Morgan, William James (‘Billy’) (1914–99), politician, was born 17 July 1914 in Belfast, third son of William James Morgan and Susan Jane Morgan (née Sharpe). At the age of 14 he left Finniston primary school to enter the family transport business, John Morgan & Sons, and retired as managing director in 1970. After serving for less than a year as the representative for Shankill on Belfast corporation, Morgan was selected as the unionist candidate for Belfast (Oldpark) in the 1949 election for Stormont. He defeated the sitting NILP candidate, Robert Getgood, by a margin of almost 3,000 votes, and retained the seat in October 1953. In March 1958, however, a new NILP candidate, Frederick Simpson, stood and Morgan lost the seat by just 155 votes. He was reelected in May 1959 in a by-election for Belfast (Clifton) and held this seat until the general election of 1969.
Appointed assistant parliamentary secretary to the ministry of finance (assistant whip), from December 1959 he served as parliamentary secretary to the ministry of commerce and production. In February 1961 he joined the government as minister of health and local government, and in a cabinet reshuffle (July 1964) he retained the health portfolio and was given the additional brief of labour and national insurance. In January 1965 he was appointed minister of the new ministry of health and social services, and held this position until his resignation in 1969. As minister for health, Morgan was praised for the skill with which he negotiated with the catholic church over the proposed incorporation of Belfast's Mater Hospital into the NHS.
In the late 1960s, however, Morgan became increasingly concerned by the programme of reform introduced by Terence O'Neill (qv) and, in particular, by the appointment of an independent authority, the Cameron commission, to investigate civil rights disturbances in Northern Ireland since 5 October 1968. He argued that the commission was being employed as a tactic to introduce the universal franchise (one man, one vote) to Northern Ireland and on 26 January 1969 he followed the lead of Brian Faulkner (qv) and stepped down as minister for health and social services. O'Neill later stated bitterly that Faulkner's resignation was ‘hastily followed by another cabinet minister, his evangelical friend, Billy Morgan’ and added that ‘the latter fence-sitting minister's resignation was almost a relief’ (O'Neill, Autobiography, 114). In an effort to strengthen his hand, O'Neill called a general election for 24 February 1969. Following a bitter internecine feud in Clifton, however, Morgan was prevented by court order from referring to himself as the Official Unionist candidate at the election, because of a violation of the rules at his selection meeting. He was subsequently defeated by the O'Neillite unionist, Maj. Robert Lloyd Hall-Thompson (qv).
On 22 April 1969 O'Neill agreed to ‘one man, one vote’ for local elections; the following day Maj. James Chichester-Clark (qv) resigned. This constituted the final blow to O'Neill's leadership and on 28 April he resigned. Although Faulkner and another hard-liner, William Craig, were seen to be vying for O'Neill's job, Morgan briefly became an unlikely favourite for the position of NI prime minister. He was not as controversial or as bellicose as Craig or Faulkner, and it was argued that his quiet determination would have satisfied the party's conservatives. Many considered, however, that he lacked both the gravitas and the vision for the role.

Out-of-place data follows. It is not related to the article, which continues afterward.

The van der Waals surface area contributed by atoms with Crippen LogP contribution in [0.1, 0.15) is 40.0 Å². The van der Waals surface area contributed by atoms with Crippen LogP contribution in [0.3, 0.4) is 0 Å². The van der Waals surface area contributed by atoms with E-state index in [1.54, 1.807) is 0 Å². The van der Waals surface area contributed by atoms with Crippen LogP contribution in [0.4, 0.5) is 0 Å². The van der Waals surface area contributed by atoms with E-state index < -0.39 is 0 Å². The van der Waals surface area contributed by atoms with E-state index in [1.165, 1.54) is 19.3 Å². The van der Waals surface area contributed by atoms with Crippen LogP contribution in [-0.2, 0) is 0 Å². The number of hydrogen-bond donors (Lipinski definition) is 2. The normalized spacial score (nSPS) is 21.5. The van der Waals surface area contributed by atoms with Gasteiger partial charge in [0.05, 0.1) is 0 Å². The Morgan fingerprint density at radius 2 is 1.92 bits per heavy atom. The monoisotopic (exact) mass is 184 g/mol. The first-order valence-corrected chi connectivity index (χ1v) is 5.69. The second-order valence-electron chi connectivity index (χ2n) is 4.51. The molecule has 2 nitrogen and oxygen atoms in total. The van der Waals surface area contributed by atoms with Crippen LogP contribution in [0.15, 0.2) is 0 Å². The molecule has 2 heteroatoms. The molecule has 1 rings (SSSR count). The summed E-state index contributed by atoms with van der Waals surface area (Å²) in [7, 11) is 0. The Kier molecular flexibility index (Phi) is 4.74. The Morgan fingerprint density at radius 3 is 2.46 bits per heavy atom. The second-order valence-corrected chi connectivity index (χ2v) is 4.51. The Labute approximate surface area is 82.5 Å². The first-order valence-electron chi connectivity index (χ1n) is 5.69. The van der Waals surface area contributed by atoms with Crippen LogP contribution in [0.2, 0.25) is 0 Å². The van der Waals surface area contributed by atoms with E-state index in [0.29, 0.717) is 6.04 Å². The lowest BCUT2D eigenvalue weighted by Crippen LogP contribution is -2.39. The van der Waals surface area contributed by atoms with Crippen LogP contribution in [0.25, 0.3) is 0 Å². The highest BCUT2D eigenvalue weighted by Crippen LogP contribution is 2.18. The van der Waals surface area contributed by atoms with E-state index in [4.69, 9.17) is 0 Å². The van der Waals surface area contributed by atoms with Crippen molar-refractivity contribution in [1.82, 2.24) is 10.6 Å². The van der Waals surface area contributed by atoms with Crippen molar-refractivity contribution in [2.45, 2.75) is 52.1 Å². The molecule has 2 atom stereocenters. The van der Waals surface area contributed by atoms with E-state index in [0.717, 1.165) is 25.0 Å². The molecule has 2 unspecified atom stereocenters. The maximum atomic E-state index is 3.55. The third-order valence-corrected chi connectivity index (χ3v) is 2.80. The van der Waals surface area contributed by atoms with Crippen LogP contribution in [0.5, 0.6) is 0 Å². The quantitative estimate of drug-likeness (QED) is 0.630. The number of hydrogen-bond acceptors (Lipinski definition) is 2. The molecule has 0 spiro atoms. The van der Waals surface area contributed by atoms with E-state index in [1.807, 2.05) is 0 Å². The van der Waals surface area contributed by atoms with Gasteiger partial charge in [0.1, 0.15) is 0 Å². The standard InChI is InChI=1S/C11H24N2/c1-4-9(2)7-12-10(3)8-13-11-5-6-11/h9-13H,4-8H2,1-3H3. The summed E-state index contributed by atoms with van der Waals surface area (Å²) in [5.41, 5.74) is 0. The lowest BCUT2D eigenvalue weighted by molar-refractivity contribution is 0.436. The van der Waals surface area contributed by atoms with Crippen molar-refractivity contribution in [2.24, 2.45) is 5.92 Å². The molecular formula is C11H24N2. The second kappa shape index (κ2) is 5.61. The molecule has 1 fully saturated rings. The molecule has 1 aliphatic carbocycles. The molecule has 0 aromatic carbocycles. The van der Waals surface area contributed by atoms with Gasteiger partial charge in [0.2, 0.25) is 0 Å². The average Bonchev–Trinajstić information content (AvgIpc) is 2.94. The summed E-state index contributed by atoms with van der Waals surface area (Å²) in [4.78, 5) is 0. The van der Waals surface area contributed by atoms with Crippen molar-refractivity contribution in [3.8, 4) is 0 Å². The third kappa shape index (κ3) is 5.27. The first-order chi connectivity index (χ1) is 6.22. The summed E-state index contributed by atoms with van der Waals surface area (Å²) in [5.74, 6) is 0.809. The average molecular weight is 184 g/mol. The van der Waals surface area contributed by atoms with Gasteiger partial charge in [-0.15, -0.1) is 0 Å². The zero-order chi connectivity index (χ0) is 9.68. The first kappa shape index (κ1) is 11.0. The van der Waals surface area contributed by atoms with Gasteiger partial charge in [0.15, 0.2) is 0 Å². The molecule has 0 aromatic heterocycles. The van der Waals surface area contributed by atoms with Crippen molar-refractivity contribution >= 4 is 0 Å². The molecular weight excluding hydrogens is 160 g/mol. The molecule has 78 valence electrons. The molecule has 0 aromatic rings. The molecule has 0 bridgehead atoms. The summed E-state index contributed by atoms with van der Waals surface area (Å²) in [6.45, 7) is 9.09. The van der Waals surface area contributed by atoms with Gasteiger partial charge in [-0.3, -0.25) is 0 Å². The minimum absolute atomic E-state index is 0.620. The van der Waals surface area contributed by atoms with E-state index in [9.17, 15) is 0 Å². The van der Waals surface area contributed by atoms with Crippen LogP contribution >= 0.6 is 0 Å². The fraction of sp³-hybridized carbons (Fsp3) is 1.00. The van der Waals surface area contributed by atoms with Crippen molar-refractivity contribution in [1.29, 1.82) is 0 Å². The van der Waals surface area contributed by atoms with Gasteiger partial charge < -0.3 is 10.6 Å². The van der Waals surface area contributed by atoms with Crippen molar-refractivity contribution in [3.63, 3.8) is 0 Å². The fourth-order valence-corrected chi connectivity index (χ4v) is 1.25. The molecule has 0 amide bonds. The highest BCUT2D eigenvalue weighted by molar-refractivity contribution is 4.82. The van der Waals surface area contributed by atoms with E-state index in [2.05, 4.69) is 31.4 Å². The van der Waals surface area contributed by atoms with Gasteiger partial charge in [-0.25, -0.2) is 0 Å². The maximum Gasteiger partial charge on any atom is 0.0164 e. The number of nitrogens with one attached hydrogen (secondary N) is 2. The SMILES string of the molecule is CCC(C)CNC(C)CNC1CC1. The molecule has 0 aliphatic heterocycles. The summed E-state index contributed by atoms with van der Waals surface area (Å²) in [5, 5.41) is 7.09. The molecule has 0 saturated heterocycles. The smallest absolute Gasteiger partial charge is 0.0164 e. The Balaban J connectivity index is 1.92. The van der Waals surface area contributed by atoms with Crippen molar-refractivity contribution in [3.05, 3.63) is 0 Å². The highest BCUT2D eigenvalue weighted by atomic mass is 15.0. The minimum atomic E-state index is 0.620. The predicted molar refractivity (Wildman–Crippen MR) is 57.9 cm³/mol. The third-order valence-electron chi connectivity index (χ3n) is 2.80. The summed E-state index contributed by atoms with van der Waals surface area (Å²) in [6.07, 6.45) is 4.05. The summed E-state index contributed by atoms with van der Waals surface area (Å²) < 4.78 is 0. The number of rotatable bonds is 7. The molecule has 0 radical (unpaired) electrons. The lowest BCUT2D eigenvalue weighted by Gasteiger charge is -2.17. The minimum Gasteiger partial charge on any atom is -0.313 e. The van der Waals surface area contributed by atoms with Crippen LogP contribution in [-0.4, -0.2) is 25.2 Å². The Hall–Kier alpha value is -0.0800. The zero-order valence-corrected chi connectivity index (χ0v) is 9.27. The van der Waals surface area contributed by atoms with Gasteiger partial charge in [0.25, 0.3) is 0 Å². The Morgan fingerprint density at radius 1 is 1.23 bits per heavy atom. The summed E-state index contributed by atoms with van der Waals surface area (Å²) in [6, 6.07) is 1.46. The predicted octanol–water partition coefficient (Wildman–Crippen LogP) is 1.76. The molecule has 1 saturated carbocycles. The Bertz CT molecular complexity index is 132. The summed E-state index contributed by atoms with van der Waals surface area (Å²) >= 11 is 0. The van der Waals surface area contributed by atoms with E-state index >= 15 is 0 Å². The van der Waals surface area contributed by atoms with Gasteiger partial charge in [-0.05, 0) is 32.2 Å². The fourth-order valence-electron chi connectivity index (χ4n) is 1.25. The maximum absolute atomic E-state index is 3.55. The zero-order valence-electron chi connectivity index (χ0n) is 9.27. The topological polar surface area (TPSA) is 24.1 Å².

Shortly after his defeat in Clifton in February 1969, Morgan was elected to the NI senate, but he resigned in April 1970 to contest the Antrim South by-election. Although back in the Official Unionist fold, Morgan was defeated by the Protestant Unionist candidate, the Rev. William Beattie. In June 1973 he was elected to the Northern Ireland assembly for Belfast North, and campaigned against British entry into the common market, believing that it would erode the integrity of Ulster's barriers against immigration from the south. He also took a strong line against the ‘council of Ireland’ proposal during the assembly debate on the Sunningdale proposals, and on this issue transferred his support from Brian Faulkner to Harry West (qv) (1917–2004) in May 1974. In May 1975 he was elected to the constitutional convention as a member of the hard-line umbrella group, the United Ulster Unionist Coalition.
Having contested every general election in Northern Ireland between 1945 and 1975, Morgan gradually withdrew from politics in the 1970s and devoted most of his time to Christian endeavour. He was a lifelong member of the Oldpark presbyterian church, where he taught in the Sunday school, was chairman of the YMCA, led a Men's Fellowship, and was an elder for fifty-five years. Deeply conservative, he was also a superintendent of the Belfast City Mission and president of the Irish Temperance League, and was associated with both the Irish Evangelisation Society and Castle Erin, Portrush. He was also chairman of the ‘Saturday night rendezvous meeting’, which was formed during the second world war as a result of an amalgamation of the north Belfast blackout meetings and the Harland & Wolff bible class. A member of the Orange order, Morgan served as worshipful master of LOL 1332. In 1961 he was sworn as a privy counsellor for Northern Ireland. He died peacefully at home on 12 May 1999.
He married (17 July 1942) Dorothy Eileen; they had two sons, Raymond and Robert, and a daughter, Anne.